I’ve been trying to do more research into the Jataka, and during what little I’ve found I think I’ve noticed an interesting theme! Nikaya/Agama Buddhisms and more specifically, Jataka literature, seems to have an animist theme going on through it. What really catches my attention at this moment is Jataka 316 dealing with the selfless hare.
From what I’ve noticed the Jataka literature in general tend to embody a more “wild” form of Buddhism, with alot of similarities to animistic religions with regards to it’s more “magical” outlook on the path and the role of noble animals/nature spirits.
Do we have examples of potential animism in the Jataka tales or other buddhist scriptures? I would love to do a deep dive on this, I think it’s a fascinating.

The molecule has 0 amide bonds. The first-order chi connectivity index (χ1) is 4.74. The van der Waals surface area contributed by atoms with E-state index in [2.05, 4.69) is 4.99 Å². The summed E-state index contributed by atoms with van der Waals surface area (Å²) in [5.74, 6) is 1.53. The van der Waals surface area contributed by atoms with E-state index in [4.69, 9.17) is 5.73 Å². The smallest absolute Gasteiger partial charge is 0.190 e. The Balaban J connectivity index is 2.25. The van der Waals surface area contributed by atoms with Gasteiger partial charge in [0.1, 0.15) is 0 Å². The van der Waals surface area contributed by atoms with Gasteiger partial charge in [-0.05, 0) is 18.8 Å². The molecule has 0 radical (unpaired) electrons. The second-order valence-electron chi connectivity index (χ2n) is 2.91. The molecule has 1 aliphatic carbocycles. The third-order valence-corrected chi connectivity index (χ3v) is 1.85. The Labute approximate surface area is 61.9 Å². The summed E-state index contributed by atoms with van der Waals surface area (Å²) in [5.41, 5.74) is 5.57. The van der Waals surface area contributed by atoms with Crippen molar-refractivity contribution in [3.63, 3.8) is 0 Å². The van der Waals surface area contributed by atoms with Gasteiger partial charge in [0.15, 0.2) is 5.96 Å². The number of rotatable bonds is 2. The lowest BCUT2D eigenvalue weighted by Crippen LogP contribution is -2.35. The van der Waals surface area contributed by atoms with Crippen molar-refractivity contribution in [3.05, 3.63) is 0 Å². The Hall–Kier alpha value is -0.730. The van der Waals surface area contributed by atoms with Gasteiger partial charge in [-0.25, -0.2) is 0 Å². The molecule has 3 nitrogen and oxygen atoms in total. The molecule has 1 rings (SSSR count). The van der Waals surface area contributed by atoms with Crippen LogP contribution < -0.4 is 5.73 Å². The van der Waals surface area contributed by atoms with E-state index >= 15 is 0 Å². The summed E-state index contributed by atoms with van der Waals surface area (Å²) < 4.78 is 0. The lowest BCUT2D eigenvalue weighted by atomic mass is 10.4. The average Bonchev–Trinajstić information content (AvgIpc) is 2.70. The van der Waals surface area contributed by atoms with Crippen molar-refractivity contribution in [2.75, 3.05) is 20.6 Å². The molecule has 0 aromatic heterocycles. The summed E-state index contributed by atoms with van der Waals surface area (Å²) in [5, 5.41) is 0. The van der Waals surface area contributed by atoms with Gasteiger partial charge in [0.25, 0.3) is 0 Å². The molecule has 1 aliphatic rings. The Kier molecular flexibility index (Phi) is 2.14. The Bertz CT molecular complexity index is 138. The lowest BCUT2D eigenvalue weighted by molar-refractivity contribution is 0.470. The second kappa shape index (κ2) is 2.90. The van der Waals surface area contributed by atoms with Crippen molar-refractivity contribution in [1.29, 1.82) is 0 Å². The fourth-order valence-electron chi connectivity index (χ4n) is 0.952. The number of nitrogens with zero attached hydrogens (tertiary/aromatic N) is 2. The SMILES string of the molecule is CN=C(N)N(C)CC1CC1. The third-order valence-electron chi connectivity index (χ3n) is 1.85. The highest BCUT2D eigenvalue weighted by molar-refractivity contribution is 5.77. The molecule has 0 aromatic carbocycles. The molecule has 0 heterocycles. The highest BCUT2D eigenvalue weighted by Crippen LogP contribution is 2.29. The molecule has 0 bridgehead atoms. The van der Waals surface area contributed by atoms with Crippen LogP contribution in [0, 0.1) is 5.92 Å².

So far as I am aware, the Jataka tales are devoid of a central feature of animistic religions like, say, the roman religion - spirits of objects and places.
To a Roman, objects - most prominently the Legion Eagle Standards - and places, such as lakes or neighborhoods, were regarded as having spirits of their own. It wasn’t just that, say, a spiritual being lived / haunted these places or objects. There was a real sense that the spirits were the spirits of these things.
In Buddhism, by contrast, there are a few mentions of spiritual beings, particularly ghandabbas, “haunting” places, particularly fragrant plants. But there is a clear sense that these are independent, often spontaneously born, beings who just so happen to choose to hang out in places.
In animism, the whole world is spiritually alive. In Buddhism, I believe the mainstream view is that of all the things that can be seen with the mundane eye, only humans and animals are spiritually alive.